After only two weeks of training, I decided to enter a 10K race. Normally, this would be a poor idea. However, this was an exception. What better way to enjoy Thanksgiving than to bang out 6 miles before stuffing myself with comfort food? Turkey trots are so laid-back, I knew this "race" would be a good idea. Except for me, it wasn't a race at all but an excuse to get out of bed and get workout in on the laziest day of the year.
Thursday morning in San Jose was freezing. This isn't just the wimpy, extra-sensitive, San Diegan in me. It was 30 degrees when I woke up. That's officially cold, especially for California (even though it is NorCal). Plus, my parents had killed the heat to save energy as they slumbered, dropping the temp in my tucked-away room to a frigid 56 degrees. Who wants to get out of bed at 5:30 am on Thanksgiving morning to that? I seriously debated canning it and plunging back into the depths of the blankets. Excuses ran through my head. I could run later. It's Thanksgiving! Shouldn't I get to sleep in? I hadn't even registered yet. However, I have fewer weeks of training behind me than not, making consistent workouts even more critical during this period. Why did I pick the holidays to get started? When everyone else is taking some well-earned time off and relaxing, I'm beginning training. Smart, Rachel. Real smart. I knew I would never live down the internal guilt if I skipped this workout. Plus, there was this strange foreign feeling inside me. Was that, could it be...excitement?
Donning ear warmers, gloves, a long-sleeved technical tee with a vest, and running tights, I got into my parents car to drive to the start. After fumbling around for several minutes before my dad showed me how to start the damn thing (stupid keyless cars), I was off to the start. The temperature was 34 degrees, reminding me of my Wisconsin days. Luckily, the sun was out, and even more suprising, I actually didn't feel that cold. Yea for appropriate-weather clothes! I registered and retreated back to the car to stay warm until it was closer to gun time. No sense standing out there shivering.
We huddled at the start, crowding together for warmth. Somebody reeked of B.O. Can't people be polite enough to smear some deodorant on their armpits in the morning? What does it take, 3 seconds? I pinched my nose in disgust. After the race, I couldn't believe how ripe I smelled. When I got home, I realized it was I who had forgotten the deodorant in my early morning haze. The gun went off and we slowly crossed the start, all 15,000 of us. Oddly, it didn't seem like that many people. Many racers were dressed in costumes, including a myriad of gawky turkeys, drumsticks, a plate of food, and a poor, very cold, skimpily-clad Sacagawea. I coaxed my legs to turn-over, reluctant in the stiffening early morning cold. The route wasn't very exciting. Just a maze of confusing turns through the streets of San Jose. I looked wistfully at the Guadalupe River Parkway Trail beside us, where the race course had taken place in years past. Now, I guess there's just too many people to safely squeeze onto the trail. Oh, well. I was still getting a great workout in.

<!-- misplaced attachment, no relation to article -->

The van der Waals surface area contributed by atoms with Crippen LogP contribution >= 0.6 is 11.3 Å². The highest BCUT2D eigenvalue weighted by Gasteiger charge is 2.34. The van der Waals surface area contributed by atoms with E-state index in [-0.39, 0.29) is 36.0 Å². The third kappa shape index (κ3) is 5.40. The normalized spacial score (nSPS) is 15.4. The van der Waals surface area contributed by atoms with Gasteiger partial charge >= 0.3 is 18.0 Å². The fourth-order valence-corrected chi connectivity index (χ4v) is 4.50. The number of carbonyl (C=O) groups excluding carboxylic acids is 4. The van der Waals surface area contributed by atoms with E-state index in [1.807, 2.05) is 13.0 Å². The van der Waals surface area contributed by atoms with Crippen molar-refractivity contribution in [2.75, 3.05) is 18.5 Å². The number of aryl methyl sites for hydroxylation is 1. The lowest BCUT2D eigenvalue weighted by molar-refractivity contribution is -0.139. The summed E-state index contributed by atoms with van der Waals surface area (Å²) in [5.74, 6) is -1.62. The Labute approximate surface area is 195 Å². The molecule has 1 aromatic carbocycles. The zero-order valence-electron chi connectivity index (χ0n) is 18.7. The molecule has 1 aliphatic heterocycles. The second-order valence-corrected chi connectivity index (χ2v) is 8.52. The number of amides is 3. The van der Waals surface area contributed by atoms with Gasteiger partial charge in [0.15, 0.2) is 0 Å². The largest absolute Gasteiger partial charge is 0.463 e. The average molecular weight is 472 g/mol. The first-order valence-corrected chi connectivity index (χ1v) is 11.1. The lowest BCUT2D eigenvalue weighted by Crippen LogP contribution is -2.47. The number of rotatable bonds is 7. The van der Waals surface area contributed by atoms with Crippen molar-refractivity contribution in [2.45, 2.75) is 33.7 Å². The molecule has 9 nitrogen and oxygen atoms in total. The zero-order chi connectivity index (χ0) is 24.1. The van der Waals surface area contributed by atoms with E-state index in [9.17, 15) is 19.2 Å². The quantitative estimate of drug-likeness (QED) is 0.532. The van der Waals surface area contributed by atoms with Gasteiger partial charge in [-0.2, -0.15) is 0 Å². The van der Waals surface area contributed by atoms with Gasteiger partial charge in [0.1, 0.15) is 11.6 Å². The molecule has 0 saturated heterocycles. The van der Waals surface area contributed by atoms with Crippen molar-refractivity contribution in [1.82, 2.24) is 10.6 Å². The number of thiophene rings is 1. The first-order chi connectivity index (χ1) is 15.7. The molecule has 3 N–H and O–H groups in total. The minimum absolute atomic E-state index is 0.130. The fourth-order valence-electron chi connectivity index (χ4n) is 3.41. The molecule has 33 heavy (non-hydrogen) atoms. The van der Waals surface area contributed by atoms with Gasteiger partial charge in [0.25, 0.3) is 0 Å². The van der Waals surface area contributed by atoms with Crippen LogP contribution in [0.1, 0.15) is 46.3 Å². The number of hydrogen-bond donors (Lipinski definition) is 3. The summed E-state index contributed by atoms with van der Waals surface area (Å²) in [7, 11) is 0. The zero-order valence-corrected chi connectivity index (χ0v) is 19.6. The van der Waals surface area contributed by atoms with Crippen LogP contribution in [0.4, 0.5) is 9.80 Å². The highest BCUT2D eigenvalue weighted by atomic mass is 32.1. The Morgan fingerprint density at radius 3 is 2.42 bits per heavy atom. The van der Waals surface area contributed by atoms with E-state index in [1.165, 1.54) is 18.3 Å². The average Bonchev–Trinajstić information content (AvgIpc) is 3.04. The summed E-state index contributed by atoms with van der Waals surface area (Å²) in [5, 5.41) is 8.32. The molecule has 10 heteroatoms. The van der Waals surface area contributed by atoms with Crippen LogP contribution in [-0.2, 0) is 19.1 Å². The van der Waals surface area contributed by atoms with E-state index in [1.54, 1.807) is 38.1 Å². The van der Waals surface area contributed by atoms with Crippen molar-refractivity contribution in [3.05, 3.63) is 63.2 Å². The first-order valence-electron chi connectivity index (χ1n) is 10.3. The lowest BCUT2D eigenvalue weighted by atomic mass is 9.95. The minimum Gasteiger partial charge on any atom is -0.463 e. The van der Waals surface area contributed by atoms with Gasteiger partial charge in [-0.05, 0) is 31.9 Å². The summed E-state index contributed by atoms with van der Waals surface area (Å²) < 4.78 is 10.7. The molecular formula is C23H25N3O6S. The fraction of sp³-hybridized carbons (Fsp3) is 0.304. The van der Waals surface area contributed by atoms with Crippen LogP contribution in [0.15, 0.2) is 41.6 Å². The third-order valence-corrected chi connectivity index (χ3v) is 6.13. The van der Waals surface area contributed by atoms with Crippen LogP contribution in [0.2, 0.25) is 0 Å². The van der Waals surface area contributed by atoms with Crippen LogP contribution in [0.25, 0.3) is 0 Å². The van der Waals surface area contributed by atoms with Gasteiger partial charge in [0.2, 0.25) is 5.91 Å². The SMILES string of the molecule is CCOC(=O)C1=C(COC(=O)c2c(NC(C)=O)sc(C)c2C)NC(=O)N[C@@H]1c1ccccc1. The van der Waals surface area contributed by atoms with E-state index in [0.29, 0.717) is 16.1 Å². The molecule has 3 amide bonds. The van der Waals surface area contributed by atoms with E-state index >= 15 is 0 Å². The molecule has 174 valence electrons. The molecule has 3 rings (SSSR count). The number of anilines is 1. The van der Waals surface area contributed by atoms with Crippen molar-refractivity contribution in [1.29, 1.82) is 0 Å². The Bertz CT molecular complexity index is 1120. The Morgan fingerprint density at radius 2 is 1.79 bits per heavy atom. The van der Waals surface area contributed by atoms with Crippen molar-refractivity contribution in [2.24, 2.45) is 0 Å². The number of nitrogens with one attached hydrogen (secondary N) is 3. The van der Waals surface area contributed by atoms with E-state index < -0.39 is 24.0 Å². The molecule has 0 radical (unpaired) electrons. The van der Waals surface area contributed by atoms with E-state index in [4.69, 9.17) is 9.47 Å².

Even though this was a "workout", my competitive spirit kicked in. Based on my burning lungs and heaving chest, I was definitely running at race pace. I felt like I was kicking butt. I passed mile marker 1 and checked my watch. Oh. My heart sank. I couldn't believe how slow I was going! Just a year ago, when I had done this very same race, I had PR'ed, exerting the same exact effort. What a difference a year (and 6 months of not training) makes. I guess training really does help. Maybe mile 1 was just a slow split. I checked my watch again at mile 2, 3, 4, 5, and, yes, 6. Nope. I was consistently slow. A year ago, I could bang out sub-8s. Now, I was happy to be just below a 10-minute mile. Boy, do I have my work cut out for me! Before I could start beating myself up, I reminded myself that this was not a race but a workout. I patted myself on the back just for showing up, just for being brave enough to subject myself to this, and for pushing myself through the entire 6.2 miles. Originally, because my running mileage has been so low, I was only going to sign up for the 5K. But the 10K was the same price! Free miles! I just couldn't resist. However, this was the first time I had run 6 miles in 6 months. I was just happy to be able to get through the damn thing without pooping out!
After putting things into perspective, I sat back and enjoyed myself. I pushed myself just hard enough to make it what felt like "race pace" on that day. However, I stopped caring about time. I was thankful to be out there just doing it. Thankful to be healthy enough to run and to have the motivation to push myself through it. I crossed the finish line just under an hour, feeling deeply satisfied. I may have my work cut out for me but this will be a great baseline to start from.
HAPPY THANKSGIVING, EVERYONE!!!
Previous Silicon Valley Turkey Trot Race Reports: